We were presented with an exciting task in the summer. Two families who are friends had clubbed together and bought a large plot of land, with the idea of sharing and coordinating the building and planning work. The project was all the more fascinating to us, as house-building is such a personal and individual task. However, both families agreed to coordinate the planning so a single unit would be evident despite the existence of two separate family houses, also including the possibility of a shared garden over the centre boundary.
A single-story bungalow which incorporates the garages of both sections merges both building sections together like a strap which is clasping the two plots. The two-story detached house breaks away from this strap towards the garden and therefore forms a conclusion to this building configuration. Both of the building sections are positioned such that the individual outdoor areas allocated to each of the families eventually form a protected interior courtyard. In terms of its external characteristics, the single-story building with its two garages appears as a monolithic, white building.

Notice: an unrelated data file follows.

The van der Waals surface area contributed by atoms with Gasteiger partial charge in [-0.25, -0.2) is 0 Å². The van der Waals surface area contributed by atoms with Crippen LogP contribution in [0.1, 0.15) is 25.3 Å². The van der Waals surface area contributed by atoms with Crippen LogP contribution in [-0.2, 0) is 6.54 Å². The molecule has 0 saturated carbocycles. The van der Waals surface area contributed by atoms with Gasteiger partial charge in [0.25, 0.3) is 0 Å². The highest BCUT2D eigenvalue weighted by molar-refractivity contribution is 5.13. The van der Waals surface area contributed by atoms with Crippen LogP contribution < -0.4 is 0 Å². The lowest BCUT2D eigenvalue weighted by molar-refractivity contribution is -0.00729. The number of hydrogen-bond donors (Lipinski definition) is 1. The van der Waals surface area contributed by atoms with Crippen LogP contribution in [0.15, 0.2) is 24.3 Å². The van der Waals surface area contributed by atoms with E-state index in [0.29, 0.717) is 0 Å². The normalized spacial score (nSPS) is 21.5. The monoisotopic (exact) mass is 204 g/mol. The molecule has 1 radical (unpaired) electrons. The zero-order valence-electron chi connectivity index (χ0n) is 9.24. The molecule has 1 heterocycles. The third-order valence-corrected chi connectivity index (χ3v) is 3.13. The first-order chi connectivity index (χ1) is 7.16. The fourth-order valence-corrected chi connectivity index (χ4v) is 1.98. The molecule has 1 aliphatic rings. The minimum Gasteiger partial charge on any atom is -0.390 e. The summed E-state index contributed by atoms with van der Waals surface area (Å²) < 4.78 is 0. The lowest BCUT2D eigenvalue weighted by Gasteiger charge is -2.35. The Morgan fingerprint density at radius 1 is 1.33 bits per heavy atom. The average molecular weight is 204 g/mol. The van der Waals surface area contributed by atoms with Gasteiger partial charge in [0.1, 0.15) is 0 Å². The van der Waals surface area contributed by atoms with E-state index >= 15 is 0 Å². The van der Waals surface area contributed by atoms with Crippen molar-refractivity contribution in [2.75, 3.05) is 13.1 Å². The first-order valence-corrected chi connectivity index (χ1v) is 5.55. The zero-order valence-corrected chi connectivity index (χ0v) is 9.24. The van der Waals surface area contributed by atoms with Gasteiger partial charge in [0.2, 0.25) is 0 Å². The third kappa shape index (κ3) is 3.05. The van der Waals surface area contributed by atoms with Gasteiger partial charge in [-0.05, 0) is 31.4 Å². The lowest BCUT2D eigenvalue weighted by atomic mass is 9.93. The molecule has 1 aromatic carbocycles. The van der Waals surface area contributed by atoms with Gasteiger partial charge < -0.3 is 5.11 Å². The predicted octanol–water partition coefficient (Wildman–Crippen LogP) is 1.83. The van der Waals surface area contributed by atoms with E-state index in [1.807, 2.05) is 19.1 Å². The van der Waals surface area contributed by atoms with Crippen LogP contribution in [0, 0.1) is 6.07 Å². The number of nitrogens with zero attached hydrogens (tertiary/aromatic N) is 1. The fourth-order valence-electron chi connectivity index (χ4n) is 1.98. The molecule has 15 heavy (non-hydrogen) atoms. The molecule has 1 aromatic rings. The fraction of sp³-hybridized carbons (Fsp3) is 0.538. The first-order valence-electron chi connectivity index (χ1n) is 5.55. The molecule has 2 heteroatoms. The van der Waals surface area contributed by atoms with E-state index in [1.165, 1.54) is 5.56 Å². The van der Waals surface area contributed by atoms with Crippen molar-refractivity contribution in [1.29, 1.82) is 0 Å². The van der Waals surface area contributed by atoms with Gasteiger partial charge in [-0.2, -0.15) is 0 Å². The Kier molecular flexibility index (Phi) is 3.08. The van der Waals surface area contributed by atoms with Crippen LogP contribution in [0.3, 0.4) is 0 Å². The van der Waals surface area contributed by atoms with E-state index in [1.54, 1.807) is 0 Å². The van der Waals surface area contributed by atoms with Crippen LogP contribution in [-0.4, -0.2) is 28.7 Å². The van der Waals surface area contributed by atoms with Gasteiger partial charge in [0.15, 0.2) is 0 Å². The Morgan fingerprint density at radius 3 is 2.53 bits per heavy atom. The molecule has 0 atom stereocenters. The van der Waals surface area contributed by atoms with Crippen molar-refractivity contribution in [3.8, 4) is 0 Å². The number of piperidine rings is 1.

The two-story house with its dark façade cladding is fascinatingly mediating between the two buildings, thereby allowing the individuality of the individual sections to become evident. Both houses are configured as low energy homes, with deep drilling and controlled living room ventilation. The bungalow in its massive construction and white plaster façade, the two-story building in timber frame construction and dark grey façade cladding.
Description from the architects